Klopp’s gegenpressing lacks endurance


After the pulsating 2-2 draw between Tottenham and Liverpool at Anfield, much of the post-match discussion will revolve around VAR and the penalty decisions. What will go under the radar though is yet another example of Jürgen Klopp’s deeply-flawed, but commendable, tactical system.

Klopp’s insistence on gegenpressing, or counter-pressing, enabled a first half dominance but yet again his side lacked the endurance to see out the game after taking the lead.

Despite early dominance, Liverpool earned a fortuitous point here and really ought to have lost the match through a series of individual errors caused by fatigue.

Liverpool have now dropped 12 points this season from winning positions. Only three weeks ago, despite winning, Klopp’s men let a seemingly comfortable 4-1 lead against Manchester City become 4-3, a game at Anfield which also included some nervy final moments.

The advantages of gegenpressing are obvious and many. It allows Liverpool to attack when the opposition is not properly in a defensive stance. This forces the play wide and can lead to defensive errors either by simply losing the ball or forcing the play backwards to teammates who are located in more dangerous areas.

The principal is a good one, not least the psychological edge gained over opposition, where even a millisecond of hesitation in possession can be pounced upon. But the teething issues remain.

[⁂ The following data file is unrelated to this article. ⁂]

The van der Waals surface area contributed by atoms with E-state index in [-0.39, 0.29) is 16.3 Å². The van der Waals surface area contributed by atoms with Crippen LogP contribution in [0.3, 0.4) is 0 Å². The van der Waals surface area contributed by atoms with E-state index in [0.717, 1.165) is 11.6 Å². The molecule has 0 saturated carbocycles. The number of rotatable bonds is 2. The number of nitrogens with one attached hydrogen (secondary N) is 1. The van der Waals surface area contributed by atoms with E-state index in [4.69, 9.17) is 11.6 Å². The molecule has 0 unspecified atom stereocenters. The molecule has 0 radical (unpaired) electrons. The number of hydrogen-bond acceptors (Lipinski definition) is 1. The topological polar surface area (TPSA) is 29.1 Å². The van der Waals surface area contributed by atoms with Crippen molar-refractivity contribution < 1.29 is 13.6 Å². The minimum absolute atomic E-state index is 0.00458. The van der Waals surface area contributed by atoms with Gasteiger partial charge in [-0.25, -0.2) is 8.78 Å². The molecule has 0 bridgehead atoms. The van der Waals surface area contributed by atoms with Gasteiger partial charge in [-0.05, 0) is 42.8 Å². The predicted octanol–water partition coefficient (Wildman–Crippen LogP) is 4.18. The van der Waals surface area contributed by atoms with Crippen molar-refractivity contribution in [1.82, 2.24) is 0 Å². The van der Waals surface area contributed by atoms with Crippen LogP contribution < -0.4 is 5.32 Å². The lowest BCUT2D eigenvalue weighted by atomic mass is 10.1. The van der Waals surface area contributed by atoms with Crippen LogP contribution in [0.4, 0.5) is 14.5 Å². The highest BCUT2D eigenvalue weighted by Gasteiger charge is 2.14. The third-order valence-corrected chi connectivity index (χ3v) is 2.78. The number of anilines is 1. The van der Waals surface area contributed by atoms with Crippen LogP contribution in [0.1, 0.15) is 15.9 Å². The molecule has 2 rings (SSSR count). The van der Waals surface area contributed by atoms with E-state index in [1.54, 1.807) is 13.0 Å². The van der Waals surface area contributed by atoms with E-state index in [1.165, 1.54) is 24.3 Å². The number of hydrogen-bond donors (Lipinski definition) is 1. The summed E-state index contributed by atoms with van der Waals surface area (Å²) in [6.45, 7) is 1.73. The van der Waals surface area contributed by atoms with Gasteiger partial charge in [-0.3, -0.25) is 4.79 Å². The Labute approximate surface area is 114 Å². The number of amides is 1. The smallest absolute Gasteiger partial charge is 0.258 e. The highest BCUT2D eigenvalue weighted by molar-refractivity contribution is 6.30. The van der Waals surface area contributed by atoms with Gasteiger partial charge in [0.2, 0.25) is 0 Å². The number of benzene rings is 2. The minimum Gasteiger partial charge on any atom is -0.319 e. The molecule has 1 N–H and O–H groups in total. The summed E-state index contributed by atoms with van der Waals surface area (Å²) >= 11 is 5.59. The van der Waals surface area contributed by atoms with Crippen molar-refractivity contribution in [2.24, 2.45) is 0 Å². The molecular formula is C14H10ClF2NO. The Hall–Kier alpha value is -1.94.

On Sunday afternoon, Liverpool’s front three of Sadio Mane, Mo Salah and Roberto Firmino were typically dangerous early into the match, harrying and hassling Tottenham’s uncomfortable rearguard. The high intensity pressing paid off for the hosts after only three minutes – an error from Eric Dier led to a typically ruthless Salah finish.

In the second half though, individual errors, appearing to come as a result of fatigue, proved Liverpool’s undoing. First, Emre Can’s weary attempt at a clearance in the build-up to Victor Wanyama’s stunning strike was ominous. Dejan Lovren’s miskick led to Harry Kane winning the penalty, although on this occasion it went unpunished as Kane fluffed the spot-kick. In the closing stages of the match, whether you believe it was a penalty or not, Virgil van Dijk’s tired attempt at tackling Eric Lamela was sluggish and clumsy.

Such was Tottenham’s dominance in the second half, Mo Salah’s solo goal in stoppage time was Liverpool’s first shot on target in the second half.

According to WhoScored.com, Liverpool’s key weaknesses in the second half against Spurs were ‘losing possession often’ and ‘giving away a lot of free kicks around the box’. Both of these may be attributed to a lethargy across the team caused by large spells of harrying in the opening quarter of the match.

With such a reliance on extreme fitness, the question marks still exist over whether Liverpool can maintain such a high level of pressing and counter-pressing across a whole match. On a macro level, can a Klopp side ever win the Premier League without the much-vaunted Christmas break to give the players a much-needed rest heading into the new calendar year?

Whether this is a result of poor game management or a lack of physical stamina really makes no odds. The point is, it’s costing Liverpool dearly and may be the final missing piece of the puzzle in the Reds making the next step towards Premier League triumph.

The style may be better suited to the latter stages of the Champions League over the course of two-leg ties, but in such a competitive league table, Liverpool are suffering.

Of course, the rewards of gegenpressing are manifold, but the stamina and the endurance is key to seeing a game out. Once this has been honed effectively, Klopp‘s side may prove to be unstoppable next season. For now, the learning curve continues.

Chris Henderson

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